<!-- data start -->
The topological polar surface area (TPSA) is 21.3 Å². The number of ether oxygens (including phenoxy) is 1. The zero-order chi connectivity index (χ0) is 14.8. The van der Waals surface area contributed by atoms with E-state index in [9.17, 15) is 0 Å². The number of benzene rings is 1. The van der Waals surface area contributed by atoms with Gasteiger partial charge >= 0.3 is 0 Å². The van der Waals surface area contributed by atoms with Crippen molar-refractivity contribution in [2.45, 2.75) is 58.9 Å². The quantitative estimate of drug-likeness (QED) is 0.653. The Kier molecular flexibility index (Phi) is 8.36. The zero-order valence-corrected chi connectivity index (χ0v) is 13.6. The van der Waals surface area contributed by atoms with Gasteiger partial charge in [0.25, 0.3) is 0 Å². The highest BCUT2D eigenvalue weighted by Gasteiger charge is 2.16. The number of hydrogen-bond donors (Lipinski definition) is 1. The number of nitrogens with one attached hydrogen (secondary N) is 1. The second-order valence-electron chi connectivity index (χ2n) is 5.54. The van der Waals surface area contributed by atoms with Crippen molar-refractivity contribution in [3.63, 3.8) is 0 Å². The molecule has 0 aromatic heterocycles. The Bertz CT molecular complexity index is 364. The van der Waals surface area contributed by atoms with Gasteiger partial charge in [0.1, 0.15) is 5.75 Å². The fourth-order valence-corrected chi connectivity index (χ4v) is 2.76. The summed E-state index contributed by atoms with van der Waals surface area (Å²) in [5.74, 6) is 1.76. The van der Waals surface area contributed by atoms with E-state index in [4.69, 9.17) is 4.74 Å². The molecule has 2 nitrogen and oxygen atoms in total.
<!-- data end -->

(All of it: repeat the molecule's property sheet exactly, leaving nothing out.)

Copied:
The topological polar surface area (TPSA) is 21.3 Å². The number of ether oxygens (including phenoxy) is 1. The zero-order chi connectivity index (χ0) is 14.8. The van der Waals surface area contributed by atoms with E-state index in [9.17, 15) is 0 Å². The number of benzene rings is 1. The van der Waals surface area contributed by atoms with Gasteiger partial charge >= 0.3 is 0 Å². The van der Waals surface area contributed by atoms with Crippen molar-refractivity contribution in [2.45, 2.75) is 58.9 Å². The quantitative estimate of drug-likeness (QED) is 0.653. The Kier molecular flexibility index (Phi) is 8.36. The zero-order valence-corrected chi connectivity index (χ0v) is 13.6. The van der Waals surface area contributed by atoms with Gasteiger partial charge in [0.25, 0.3) is 0 Å². The highest BCUT2D eigenvalue weighted by Gasteiger charge is 2.16. The number of hydrogen-bond donors (Lipinski definition) is 1. The number of nitrogens with one attached hydrogen (secondary N) is 1. The second-order valence-electron chi connectivity index (χ2n) is 5.54. The van der Waals surface area contributed by atoms with Crippen molar-refractivity contribution in [3.63, 3.8) is 0 Å². The molecule has 0 aromatic heterocycles. The Bertz CT molecular complexity index is 364. The van der Waals surface area contributed by atoms with Gasteiger partial charge in [0.1, 0.15) is 5.75 Å². The fourth-order valence-corrected chi connectivity index (χ4v) is 2.76. The summed E-state index contributed by atoms with van der Waals surface area (Å²) in [5.74, 6) is 1.76. The van der Waals surface area contributed by atoms with E-state index in [4.69, 9.17) is 4.74 Å². The molecule has 2 nitrogen and oxygen atoms in total.